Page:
“We Have Inherited Our Lands” (6/13/05)

Fifty-one indigenous community leaders, along with the mayor of Comitancillo, San Marcos, traveled to Guatemala City on May 25 to present lawmakers with results of their municipality’s community consultations regarding mining projects in the region.

Local residents of Comitancillo began organizing, raising awareness and coordinating the consultations in response to the Guatemalan national government awarding new mining concessions in their community to Entre Mares, a subsidiary of Glamis Gold (a Canadian/ US company). Glamis is already embroiled in controversy over its World Bank funded, open-pit gold mine (Marlin), which has been met with widespread opposition from local residents and allegations that international law and the rights of the local indigenous population were usurped when the decision was made to build the mine.

The results of the consultation process – total opposition to mining exploration and exploitation – were presented to the Vice Minister of Energy and Mines Jorge García, the Vice Minister of Environment and Natural Resources Juan de Dios Calle, and a few representatives from Congress. Their response was that the people of Comitancillo should not worry, since this was only a license for ‘reconocimiento,’ (prospecting) the first stage of several in Guatemala; however, what good is prospecting unless you have the option to continue exploration and exploitation? The community leaders of Comitancillo were also told that they had been misinformed about the impacts of mining in Honduras. According to the Guatemalan government officials, nothing was wrong in the mining-affected Siria Valley region of Honduras, people are doing great, and one should not turn away from the possibility that mining can reduce poverty (despite evidence to the contrary).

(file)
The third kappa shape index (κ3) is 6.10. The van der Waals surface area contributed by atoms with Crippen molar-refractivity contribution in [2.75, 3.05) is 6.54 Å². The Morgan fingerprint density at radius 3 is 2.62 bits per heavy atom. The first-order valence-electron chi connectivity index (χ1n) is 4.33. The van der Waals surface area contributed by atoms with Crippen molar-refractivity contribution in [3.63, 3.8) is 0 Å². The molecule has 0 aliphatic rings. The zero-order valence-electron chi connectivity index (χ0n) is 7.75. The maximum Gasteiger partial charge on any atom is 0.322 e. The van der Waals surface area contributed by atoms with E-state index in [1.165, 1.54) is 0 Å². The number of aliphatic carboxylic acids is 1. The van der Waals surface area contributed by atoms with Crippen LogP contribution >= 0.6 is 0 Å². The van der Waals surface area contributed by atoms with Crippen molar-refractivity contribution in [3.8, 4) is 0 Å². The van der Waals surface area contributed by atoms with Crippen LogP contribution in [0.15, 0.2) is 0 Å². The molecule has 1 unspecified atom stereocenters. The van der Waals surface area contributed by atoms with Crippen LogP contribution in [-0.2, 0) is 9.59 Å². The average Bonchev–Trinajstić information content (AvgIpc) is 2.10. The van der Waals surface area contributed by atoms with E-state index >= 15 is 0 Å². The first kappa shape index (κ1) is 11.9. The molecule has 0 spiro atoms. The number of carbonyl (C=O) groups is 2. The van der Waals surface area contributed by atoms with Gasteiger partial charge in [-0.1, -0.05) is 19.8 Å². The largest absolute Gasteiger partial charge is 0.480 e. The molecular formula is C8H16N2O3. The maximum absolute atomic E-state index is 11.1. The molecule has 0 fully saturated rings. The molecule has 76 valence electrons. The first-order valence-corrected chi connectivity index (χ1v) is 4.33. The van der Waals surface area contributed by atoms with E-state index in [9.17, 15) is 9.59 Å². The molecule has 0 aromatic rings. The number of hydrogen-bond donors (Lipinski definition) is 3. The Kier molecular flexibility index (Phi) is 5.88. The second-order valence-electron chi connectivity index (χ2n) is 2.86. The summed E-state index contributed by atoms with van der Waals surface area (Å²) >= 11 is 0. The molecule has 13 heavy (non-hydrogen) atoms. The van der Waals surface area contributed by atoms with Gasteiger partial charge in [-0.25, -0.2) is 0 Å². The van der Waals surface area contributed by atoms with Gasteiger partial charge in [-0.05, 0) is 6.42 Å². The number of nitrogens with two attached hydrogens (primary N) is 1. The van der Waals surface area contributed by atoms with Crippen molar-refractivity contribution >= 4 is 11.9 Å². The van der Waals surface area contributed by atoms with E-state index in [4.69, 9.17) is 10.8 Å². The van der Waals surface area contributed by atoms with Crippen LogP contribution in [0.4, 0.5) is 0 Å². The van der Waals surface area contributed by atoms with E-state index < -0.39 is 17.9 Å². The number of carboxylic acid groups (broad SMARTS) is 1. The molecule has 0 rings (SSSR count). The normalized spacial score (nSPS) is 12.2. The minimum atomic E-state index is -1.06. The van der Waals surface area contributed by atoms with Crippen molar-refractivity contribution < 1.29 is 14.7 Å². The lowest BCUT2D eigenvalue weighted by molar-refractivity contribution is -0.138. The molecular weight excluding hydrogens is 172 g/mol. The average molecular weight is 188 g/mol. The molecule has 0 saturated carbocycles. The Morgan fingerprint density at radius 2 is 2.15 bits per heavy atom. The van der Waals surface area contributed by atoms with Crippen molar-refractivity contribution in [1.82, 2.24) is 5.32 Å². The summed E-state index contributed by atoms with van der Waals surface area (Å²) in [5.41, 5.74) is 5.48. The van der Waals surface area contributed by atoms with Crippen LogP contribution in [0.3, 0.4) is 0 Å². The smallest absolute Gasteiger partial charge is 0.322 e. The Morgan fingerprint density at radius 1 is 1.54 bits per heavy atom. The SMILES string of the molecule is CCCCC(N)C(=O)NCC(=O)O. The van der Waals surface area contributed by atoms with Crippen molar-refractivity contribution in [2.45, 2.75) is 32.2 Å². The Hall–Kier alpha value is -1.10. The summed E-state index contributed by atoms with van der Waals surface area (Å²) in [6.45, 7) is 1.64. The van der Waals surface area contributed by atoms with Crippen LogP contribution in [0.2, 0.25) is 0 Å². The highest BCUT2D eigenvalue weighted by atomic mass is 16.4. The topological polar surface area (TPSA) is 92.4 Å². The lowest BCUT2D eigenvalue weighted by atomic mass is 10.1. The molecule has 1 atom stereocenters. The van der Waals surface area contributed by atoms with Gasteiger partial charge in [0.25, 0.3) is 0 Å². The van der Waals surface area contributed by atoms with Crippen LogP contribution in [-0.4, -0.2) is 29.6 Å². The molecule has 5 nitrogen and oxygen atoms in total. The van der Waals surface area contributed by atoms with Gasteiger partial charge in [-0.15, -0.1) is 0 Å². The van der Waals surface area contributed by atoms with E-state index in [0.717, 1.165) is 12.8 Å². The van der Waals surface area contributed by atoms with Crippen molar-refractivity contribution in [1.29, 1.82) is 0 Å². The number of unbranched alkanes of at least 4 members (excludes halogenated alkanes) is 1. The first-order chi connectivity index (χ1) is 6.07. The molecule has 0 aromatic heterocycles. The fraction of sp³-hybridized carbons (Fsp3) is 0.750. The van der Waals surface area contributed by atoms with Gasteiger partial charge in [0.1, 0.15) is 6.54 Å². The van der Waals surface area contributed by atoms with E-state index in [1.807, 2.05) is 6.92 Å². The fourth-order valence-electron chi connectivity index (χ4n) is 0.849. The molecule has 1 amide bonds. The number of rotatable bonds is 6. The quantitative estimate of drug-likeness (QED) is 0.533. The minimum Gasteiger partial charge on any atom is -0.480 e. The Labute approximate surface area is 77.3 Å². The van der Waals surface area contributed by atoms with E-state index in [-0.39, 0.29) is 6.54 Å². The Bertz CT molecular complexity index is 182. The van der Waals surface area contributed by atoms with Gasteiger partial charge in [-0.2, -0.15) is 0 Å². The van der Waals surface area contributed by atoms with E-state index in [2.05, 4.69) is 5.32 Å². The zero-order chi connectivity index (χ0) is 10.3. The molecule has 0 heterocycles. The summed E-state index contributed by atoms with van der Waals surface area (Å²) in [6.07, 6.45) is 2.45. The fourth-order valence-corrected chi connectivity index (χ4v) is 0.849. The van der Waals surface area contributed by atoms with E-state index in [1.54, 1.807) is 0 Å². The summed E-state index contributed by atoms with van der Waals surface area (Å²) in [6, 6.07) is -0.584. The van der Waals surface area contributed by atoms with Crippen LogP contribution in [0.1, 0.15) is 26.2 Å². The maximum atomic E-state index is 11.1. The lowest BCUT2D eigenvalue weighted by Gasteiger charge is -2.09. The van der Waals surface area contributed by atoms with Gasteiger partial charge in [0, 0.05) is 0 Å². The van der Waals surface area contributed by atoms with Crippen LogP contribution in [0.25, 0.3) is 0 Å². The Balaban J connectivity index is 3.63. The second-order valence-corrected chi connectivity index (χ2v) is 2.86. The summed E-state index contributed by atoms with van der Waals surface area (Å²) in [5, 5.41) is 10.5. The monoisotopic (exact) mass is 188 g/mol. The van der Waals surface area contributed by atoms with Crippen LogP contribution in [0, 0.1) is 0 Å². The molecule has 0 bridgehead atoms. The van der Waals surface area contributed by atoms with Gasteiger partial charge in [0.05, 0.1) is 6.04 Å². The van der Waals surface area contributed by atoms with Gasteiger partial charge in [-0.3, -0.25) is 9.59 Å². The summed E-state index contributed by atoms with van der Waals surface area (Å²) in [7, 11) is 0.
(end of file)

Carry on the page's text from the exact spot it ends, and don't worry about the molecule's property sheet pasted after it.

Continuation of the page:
The leadership and dignity of Comitancillo was reflected in the response of one indigenous community leader:

"Why would we accept prospecting when we’re here to reject mining activities? This would only create more problems in the future. I came back from Honduras last night, so I know the situation of the people there and the problems mining is causing them. Insinuating that we are being manipulated is to underestimate us. We are poor, but money is not what most interests us; we have inherited our lands and we want to leave them in good conditions for our descendants."

He had returned just the night before from the "First Community Gathering of Resistance to Mining Exploration and Exploitation", which took place in El Porvenir, department of Francisco Morazan, Honduras, May 21-22. Dozens of community leaders and community-based organization representatives from diverse regions affected and/or threatened by metallic mining in Guatemala and Honduras participated. People shared their experiences, saw first-hand the disastrous impacts of Glamis Gold’s San Martin open pit gold mine, and discussed how they might communicate and coordinate to face the onslught of the global mining industry.

"It’s a horrible role," Siria Valley Regional Environmental Committee members often commented, "but our greatest contribution is being a mirror to show what can happen to other communities, so that they don’t end up in our situation."

Every time I go out to the mine site, it’s a profound shock to see the advancing devastation of the mountain-devourer (tragamontañas), as some refer to the mining company. Medical brigades led by Doctor Juan Almendares in the Siria Valley concluded that aside from the proven contamination of water and land, mental health problems in the area may also be caused by the psychological impact of the environmental destruction.

‘The impact of the mining industry is accumulative in nature,’ explains Juan Almendares in an article written for the event in the Siria Valley. The colonial and neocolonial history of Honduras is the history of export-oriented exploitation. Mining, as well as bananas and other foreign-owned enclaves and industries have controlled the land and people from the arrival of the Spanish to the present.

"The misfortune is that a century later it is not possible to make demands against a company that no longer exists with the same name," wrote Almendares, in reference to the infamous New York and Rosario Mining Company that operated in different parts of the country for decades. "Meanwhile, the contamination continues."